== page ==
Updated: Apr 24, 2020
In their 2019 book, Trillion Dollar Coach: The Leadership Playbook of Silicon Valley's Bill Campbell, Eric Schmidt, Jonathan Rosenberg, and Alan Eagle profiled Bill Campbell – the Silicon Valley super-coach famous for mentoring the senior management teams at Google, Apple, and numerous other startups through their periods of hyper-growth – and distilled his unique approach to business coaching into 32 principles that team managers and coaches can follow to create and get the most out of high-performing teams.
Trillion Dollar Coach is written in 6 Chapters, with each of the 32 business coaching principles spread across the chapters. Here’s the breakdown:
Chapter 1: The Caddie and the CEO
Introduction, Bill Campbell’s Biography, Bill Campbell’s Work At Google
Chapter 2: Your Title Makes You a Manager. Your People Make You a Leader.
1. It's The People
The top priority of any manager is the well-being and success of her people.
‘It's The People’ Manifesto
People are the foundation of any company's success. The primary job of each manager is to help people be more effective in their job and to grow and develop. We have great people who want to do well, are capable of doing great things, and come to work fired up to do them. Great people flourish in an environment that liberates and amplifies that energy. Managers create this environment through support, respect, and trust.
Support means giving people the tools, information, training, and coaching they need to succeed. It means continuous effort to develop people's skills. Great managers help people excel and grow.
Respect means understanding people's unique career goals and being sensitive to their life choices. It means helping people achieve these career goals in a way that's consistent with the needs of the company.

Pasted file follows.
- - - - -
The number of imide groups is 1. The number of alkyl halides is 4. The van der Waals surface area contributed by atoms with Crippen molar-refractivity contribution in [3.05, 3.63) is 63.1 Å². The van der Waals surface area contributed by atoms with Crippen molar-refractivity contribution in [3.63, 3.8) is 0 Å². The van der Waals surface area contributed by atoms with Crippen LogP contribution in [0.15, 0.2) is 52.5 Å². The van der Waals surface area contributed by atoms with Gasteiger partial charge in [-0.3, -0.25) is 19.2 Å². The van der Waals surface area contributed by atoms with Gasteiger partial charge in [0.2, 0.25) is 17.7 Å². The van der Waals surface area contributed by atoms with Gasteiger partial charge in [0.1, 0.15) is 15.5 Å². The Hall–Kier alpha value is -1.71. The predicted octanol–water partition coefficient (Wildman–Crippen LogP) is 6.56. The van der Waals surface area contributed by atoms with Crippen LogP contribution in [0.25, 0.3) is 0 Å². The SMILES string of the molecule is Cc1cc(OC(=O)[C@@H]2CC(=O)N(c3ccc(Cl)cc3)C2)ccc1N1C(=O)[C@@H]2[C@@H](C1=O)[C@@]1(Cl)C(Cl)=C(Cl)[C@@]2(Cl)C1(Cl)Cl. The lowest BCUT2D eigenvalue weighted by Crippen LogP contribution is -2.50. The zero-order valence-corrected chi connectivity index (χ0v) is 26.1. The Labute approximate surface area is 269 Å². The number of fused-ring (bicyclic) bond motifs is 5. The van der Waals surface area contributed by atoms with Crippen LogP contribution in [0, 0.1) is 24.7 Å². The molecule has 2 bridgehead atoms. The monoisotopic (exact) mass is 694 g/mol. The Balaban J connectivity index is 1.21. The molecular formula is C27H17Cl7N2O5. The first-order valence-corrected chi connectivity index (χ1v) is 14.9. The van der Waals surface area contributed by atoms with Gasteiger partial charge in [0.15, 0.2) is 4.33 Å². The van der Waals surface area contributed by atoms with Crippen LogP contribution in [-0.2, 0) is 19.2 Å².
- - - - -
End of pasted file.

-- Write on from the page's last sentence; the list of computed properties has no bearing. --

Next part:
Trust means freeing people to do their jobs and to make decisions. It means knowing people want to do well and believing that they will.
2. Start With Trip Reports
To build rapport and better relationships among team members, start team meetings with trip reports, or other types of more personal, non-business topics.
3. Five Words On A Whiteboard
Have a structure for 1:1s, and take time to prepare for them, as they are the best way to help people be more effective and to grow.
Bill's Framework for 1:1s and Reviews
Performance on Job Requirements
Could be sales figures
Could be product deliver or product milestones
Could be customer feedback or product quality
Could be budget numbers
Relationship with Peer Groups
Product & Engineering
Marketing & Product
Sales & Engineering
Are you guiding/coaching your people?
Are you weeding out the bad ones?
Are you working hard at hiring?
Are you able to get your people to do heroic things?
Innovation (Best Practices)
Are you constantly moving ahead...thinking about how to continually get better?
Are you constantly evaluating new technologies, new products, new practices?